loading...

Deploy your ZEIT's hosted website right from WordPress using Deploy Hooks

tomasperalta profile image Tom ・3 min read

Without a doubt, Gatsby's most powerful feature is being able to pull data from multiple sources and serve that data statically on build time. This creates a blazing fast experience for websites with CMS's behind the scenes, but also creates a complication if you regularly update your website with new content, because you'd need to manually re-build and re-deploy your website so the updated content kicks in.

Thankfully the new technologies available for serverless websites allow us to create easy workarounds for this problem. For example if you have a Gatsby website that serves data from WordPress and it's hosted on ZEIT's Now, we can add a "Deploy Now" button to your WP Admin panel. Here's how:

Creating a Deploy Hook

First we'll need to create a Deploy Hook in our project's settings. Deploy Hooks are unique URL's that allow you to trigger a deployment of a given branch. This is extremely helpful for our purpose, right?

To create a Deploy Hook, go to your project's settings inside ZEIT's dashboard, then inside "GIT Integration" create a new Deploy Hook for your production branch (probably master).

Alt Text

Once you created your Deploy Hook, all it takes to deploy your branch is to make a POST request to the given URL like this:

    $ curl -X POST "your_deploy_hook_url"

Once you made the POST request, the selected branch should start deploying and you should get a response like this:

    {
      "job": {
        "id": "A7OcAEEgNRh61p1VZXE1",
        "state": "PENDING",
        "createdAt": 1564399503217
      }
    }

We're half way there! Now we just need to add a button to the WP Admin panel that makes a POST request to the Deploy Hook.

Add a "Deploy Now" button to the WP Admin

Now we need to add an identifiable button to the WP Admin bar. We can do this by using Wordpress' admin_bar_menu hook. So, in your functions.php file in your theme directory add the following:

    <?php
        // Add a 'Deploy Now' button to WP Admin bar
        function add_deploy_button($wp_admin_bar) {
          $args = array(
            'id' => 'deployButton', // ID of the button added. 
            'title' => 'Deploy Now',
            'href' => '#'
          );

          $wp_admin_bar->add_node($args);
        }

        // WP Hook
        add_action('admin_bar_menu', 'add_deploy_button', 100);
    ?>

Excellent! Now we need to create a JavaScript file inside our theme directory, to do a POST request to our Deploy Hook every time we click the "Deploy Now" button.

    const deployButton = document.querySelector('#wp-admin-bar-deploy-button > a')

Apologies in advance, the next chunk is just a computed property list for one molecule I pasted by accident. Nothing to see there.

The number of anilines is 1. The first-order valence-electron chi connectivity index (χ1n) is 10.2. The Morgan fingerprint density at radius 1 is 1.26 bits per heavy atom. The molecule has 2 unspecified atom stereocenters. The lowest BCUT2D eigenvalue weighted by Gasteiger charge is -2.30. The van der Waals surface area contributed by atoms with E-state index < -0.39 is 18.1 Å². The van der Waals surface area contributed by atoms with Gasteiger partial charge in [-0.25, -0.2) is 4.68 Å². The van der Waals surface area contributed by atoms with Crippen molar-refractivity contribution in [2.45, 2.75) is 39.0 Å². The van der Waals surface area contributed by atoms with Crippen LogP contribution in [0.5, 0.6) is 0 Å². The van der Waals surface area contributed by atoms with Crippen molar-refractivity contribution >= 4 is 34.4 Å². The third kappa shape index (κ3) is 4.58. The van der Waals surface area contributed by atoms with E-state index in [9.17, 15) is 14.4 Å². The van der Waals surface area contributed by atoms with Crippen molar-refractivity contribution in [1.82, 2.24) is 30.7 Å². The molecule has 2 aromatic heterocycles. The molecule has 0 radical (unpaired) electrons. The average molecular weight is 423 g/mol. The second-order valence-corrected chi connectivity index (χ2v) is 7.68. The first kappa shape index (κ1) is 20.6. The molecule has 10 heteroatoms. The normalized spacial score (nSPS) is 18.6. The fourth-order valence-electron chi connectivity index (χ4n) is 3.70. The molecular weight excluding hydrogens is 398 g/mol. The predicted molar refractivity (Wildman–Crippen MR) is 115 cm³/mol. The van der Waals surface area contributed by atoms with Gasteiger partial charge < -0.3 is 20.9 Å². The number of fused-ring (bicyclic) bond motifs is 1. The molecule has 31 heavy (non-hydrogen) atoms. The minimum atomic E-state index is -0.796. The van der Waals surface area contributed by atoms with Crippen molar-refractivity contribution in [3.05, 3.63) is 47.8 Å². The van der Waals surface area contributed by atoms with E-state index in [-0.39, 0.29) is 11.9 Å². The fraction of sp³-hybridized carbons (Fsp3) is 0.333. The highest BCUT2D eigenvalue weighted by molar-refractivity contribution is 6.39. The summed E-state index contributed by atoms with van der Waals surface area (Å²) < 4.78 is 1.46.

if (deployButton) {
      deployButton.addEventListener('click', (event) => {
        event.preventDefault()

        // To make the POST Request will use
        // the gud-ol jQuery that comes with WordPress
        jQuery.ajax({
          url:
            '', // Our Deploy Hook URL here,
          method: 'POST',
        }).done(() => {
          alert(
            'Your website will be updated shortly. Check in a couple of minutes'
          )
        })
      })
    }

Great we're almost there! Now we just need to include this script in the Admin page. We'll do this by using the admin_enqueue_script WP Hook. Again, inside your functions.php file, add the following:

    <?php
        function add_deploy_script() {
            wp_enqueue_script('deploy_script', get_template_directory_uri() . '/path/to/your/script.js');
        }

        add_action('admin_enqueue_scripts', 'add_deploy_script');
    ?>

Yayyy! We did it! ✨ Now every time you finish adding some content through the WP Admin, all you have to do to deploy your website is click the "Deploy Now" button.

Alt Text

Hoped this little workaround helped you ✌

Stay safe. Stay home!

Posted on Apr 6 by:

tomasperalta profile

Tom

@tomasperalta

I'm a developer. And a ginger. No, I wasn't popular in school.

Discussion

markdown guide
 

Hi Tom, this is exactly what I've been looking for, thanks !
However I've had one issue. I can't get my JS to recognise the element on the page using querySelector.
I noticed in your code you labelled the button deployButton and gave the full ID of the element as '#wp-admin-bar-deploy-button > a'. Was this deliberate? I would have expected it to be #wp-admin-bar-deployButton > a.

Either way, I can't get the script to recognise the element to add the event listener - is this code working for you still ?

I posted my code below, though it's pretty much a straight copy of yours with a couple of extra elements added in at the top to see what was firing, and deploy-button changed to deployButton.

Thanks for any advice you have! Tom

const deployButton = document.querySelector('#wp-admin-bar-deployButton > a')
console.log('JS loaded!') // fires on page load
if (deployButton) {
console.log(
'There is a deploy button!' // Never fires, and so nor does anything below this line...
)

  deployButton.addEventListener('click', (event) => {
    event.preventDefault()
    alert('button clicked!')

    // To make the POST Request will use
    // the gud-ol jQuery that comes with WordPress
    jQuery.ajax({
      url: 
        'https://api.zeit.co/v1/integrations/deploy/QmdWKLcWSnTCkTEaape22tcCGjMwM43YCTKof6YChq5SgG/Dtb57aRrbd', // Our Deploy Hook URL here,
      method: 'POST',
    }).done(() => {
      alert(
        'The website will be updated shortly. Check in a few minutes'
      )
    })
  })
}
 

In case anyone else has this issue, I solved it by wrapping the JS code in :

window.onload = function() { ... above code }

This prevents the JS trying to find the element to apply the listener to before the page is fully rendered.

 

Hey Tom! Sorry for the late answer!

I’m happy you solved this one :)
Next time, feel free to DM me on Twitter or send me an email.

Cheers!